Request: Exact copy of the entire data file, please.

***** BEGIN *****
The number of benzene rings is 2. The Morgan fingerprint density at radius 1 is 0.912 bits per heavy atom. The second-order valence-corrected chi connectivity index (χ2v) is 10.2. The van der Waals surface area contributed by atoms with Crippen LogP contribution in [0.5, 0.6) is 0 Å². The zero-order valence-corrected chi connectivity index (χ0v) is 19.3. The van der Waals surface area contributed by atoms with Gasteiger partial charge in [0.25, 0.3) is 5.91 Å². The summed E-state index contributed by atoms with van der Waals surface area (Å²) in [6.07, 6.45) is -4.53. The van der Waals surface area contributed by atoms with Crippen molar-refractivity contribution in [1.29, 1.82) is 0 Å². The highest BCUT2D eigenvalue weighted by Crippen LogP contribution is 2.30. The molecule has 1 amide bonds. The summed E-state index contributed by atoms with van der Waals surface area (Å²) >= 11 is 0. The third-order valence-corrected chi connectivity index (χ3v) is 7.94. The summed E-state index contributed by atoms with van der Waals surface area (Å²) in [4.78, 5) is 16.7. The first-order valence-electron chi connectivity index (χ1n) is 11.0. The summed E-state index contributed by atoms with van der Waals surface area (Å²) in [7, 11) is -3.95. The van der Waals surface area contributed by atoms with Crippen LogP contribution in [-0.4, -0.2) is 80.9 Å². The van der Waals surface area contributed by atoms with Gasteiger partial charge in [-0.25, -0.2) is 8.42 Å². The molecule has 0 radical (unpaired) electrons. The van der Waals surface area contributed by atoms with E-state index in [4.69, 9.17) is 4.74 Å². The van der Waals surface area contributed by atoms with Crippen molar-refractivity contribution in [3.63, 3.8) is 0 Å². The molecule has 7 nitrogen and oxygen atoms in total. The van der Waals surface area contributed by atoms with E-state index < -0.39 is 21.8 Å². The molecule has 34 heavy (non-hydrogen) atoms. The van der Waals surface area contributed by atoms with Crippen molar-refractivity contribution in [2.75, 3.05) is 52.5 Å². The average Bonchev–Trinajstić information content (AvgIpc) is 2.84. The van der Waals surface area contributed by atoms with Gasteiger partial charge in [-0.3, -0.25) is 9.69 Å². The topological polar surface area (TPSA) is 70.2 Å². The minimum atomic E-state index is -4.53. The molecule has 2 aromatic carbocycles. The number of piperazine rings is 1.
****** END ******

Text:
The number of benzene rings is 2. The Morgan fingerprint density at radius 1 is 0.912 bits per heavy atom. The second-order valence-corrected chi connectivity index (χ2v) is 10.2. The van der Waals surface area contributed by atoms with Crippen LogP contribution in [0.5, 0.6) is 0 Å². The zero-order valence-corrected chi connectivity index (χ0v) is 19.3. The van der Waals surface area contributed by atoms with Gasteiger partial charge in [0.25, 0.3) is 5.91 Å². The summed E-state index contributed by atoms with van der Waals surface area (Å²) in [6.07, 6.45) is -4.53. The van der Waals surface area contributed by atoms with Crippen molar-refractivity contribution in [1.29, 1.82) is 0 Å². The highest BCUT2D eigenvalue weighted by Crippen LogP contribution is 2.30. The molecule has 1 amide bonds. The summed E-state index contributed by atoms with van der Waals surface area (Å²) >= 11 is 0. The third-order valence-corrected chi connectivity index (χ3v) is 7.94. The summed E-state index contributed by atoms with van der Waals surface area (Å²) in [4.78, 5) is 16.7. The first-order valence-electron chi connectivity index (χ1n) is 11.0. The summed E-state index contributed by atoms with van der Waals surface area (Å²) in [7, 11) is -3.95. The van der Waals surface area contributed by atoms with Crippen LogP contribution in [-0.4, -0.2) is 80.9 Å². The van der Waals surface area contributed by atoms with Gasteiger partial charge in [-0.25, -0.2) is 8.42 Å². The molecule has 0 radical (unpaired) electrons. The van der Waals surface area contributed by atoms with E-state index in [4.69, 9.17) is 4.74 Å². The van der Waals surface area contributed by atoms with Crippen molar-refractivity contribution in [3.63, 3.8) is 0 Å². The molecule has 7 nitrogen and oxygen atoms in total. The van der Waals surface area contributed by atoms with E-state index < -0.39 is 21.8 Å². The molecule has 34 heavy (non-hydrogen) atoms. The van der Waals surface area contributed by atoms with Crippen molar-refractivity contribution in [2.75, 3.05) is 52.5 Å². The average Bonchev–Trinajstić information content (AvgIpc) is 2.84. The van der Waals surface area contributed by atoms with Gasteiger partial charge in [-0.3, -0.25) is 9.69 Å². The topological polar surface area (TPSA) is 70.2 Å². The minimum atomic E-state index is -4.53. The molecule has 2 aromatic carbocycles. The number of piperazine rings is 1.